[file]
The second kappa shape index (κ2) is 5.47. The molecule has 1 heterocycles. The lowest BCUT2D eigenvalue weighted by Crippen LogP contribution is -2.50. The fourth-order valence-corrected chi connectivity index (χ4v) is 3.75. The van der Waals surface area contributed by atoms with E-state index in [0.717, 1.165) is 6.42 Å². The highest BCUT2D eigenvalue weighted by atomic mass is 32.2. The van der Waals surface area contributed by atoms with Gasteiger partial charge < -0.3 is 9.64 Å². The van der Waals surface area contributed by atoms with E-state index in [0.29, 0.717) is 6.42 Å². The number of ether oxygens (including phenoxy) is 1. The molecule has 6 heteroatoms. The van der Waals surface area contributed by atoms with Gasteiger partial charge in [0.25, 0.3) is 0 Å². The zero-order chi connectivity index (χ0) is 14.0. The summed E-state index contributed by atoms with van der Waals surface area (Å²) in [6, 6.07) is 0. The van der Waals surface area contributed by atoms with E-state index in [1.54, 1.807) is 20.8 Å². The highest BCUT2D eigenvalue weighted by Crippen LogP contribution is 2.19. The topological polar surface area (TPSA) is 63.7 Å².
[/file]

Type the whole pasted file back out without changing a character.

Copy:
The second kappa shape index (κ2) is 5.47. The molecule has 1 heterocycles. The lowest BCUT2D eigenvalue weighted by Crippen LogP contribution is -2.50. The fourth-order valence-corrected chi connectivity index (χ4v) is 3.75. The van der Waals surface area contributed by atoms with E-state index in [0.717, 1.165) is 6.42 Å². The highest BCUT2D eigenvalue weighted by atomic mass is 32.2. The van der Waals surface area contributed by atoms with Gasteiger partial charge < -0.3 is 9.64 Å². The van der Waals surface area contributed by atoms with E-state index in [0.29, 0.717) is 6.42 Å². The number of ether oxygens (including phenoxy) is 1. The molecule has 6 heteroatoms. The van der Waals surface area contributed by atoms with Gasteiger partial charge in [0.25, 0.3) is 0 Å². The zero-order chi connectivity index (χ0) is 14.0. The summed E-state index contributed by atoms with van der Waals surface area (Å²) in [6, 6.07) is 0. The van der Waals surface area contributed by atoms with E-state index in [1.54, 1.807) is 20.8 Å². The highest BCUT2D eigenvalue weighted by Crippen LogP contribution is 2.19. The topological polar surface area (TPSA) is 63.7 Å².